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Mind your language, it may cost your job

By J. Venkatesan

NEW DELHI, FEB. 24. Abuse the boss — and get the sack. This age-old practice now has the highest court's seal of approval.

The Supreme Court today held that the use of abusive language in office by an employee or workman against his boss or superior without provocation could be a ground for dismissal from service.

A three-judge Bench, comprising Justice N. Santosh Hegde, Justice Tarun Chatterjee and Justice P. K. Balasubramanyan, allowing an appeal from Mahindra and Mahindra Ltd, against a judgment of the Bombay High Court said: "Punishment of dismissal for using abusive language cannot be held to be disproportionate." The Bench set aside three concurrent findings of the Labour Court and the High Court that punishment of dismissal would be disproportionate to the misconduct alleged.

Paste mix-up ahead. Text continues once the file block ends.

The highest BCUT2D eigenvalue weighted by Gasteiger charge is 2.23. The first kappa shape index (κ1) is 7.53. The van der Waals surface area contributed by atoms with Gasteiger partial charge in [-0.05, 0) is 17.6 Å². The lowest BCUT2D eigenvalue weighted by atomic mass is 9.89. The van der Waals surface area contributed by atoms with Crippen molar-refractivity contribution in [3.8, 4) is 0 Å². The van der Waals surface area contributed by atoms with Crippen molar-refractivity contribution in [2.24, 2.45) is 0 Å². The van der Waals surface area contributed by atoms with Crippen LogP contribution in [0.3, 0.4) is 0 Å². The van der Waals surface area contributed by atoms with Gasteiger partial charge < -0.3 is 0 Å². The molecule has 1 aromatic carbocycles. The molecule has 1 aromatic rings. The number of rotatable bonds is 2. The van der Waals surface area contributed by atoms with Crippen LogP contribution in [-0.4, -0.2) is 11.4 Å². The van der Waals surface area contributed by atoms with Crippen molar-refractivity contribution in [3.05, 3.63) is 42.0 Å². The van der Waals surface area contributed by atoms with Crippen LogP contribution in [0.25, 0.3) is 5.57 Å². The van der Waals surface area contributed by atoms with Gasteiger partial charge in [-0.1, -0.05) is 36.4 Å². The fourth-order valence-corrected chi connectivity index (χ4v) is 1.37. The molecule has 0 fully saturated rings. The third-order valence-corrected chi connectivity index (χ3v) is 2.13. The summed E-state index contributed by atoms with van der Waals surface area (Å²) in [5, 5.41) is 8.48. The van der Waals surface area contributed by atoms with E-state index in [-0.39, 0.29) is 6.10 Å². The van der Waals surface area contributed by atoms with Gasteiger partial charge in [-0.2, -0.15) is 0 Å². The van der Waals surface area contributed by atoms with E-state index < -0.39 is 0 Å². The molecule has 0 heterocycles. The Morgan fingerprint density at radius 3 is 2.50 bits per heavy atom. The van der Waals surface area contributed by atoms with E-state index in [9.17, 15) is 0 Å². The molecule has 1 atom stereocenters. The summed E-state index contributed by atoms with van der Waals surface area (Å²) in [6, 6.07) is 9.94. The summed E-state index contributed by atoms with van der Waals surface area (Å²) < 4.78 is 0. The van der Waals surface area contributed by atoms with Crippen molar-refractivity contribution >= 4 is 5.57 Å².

Writing the judgment for the Bench, Mr. Justice Hegde said that "in this case all the forums below have held that the language used by the workman [N.B. Narawade] was filthy. We, too, are of the opinion that the language used by the workman is such that it cannot be tolerated by any civilised society. Use of such abusive language against a superior officer, that too not once but twice, in the presence of subordinates cannot be termed to be an indiscipline calling for lesser punishment in the absence of any extenuating factor."

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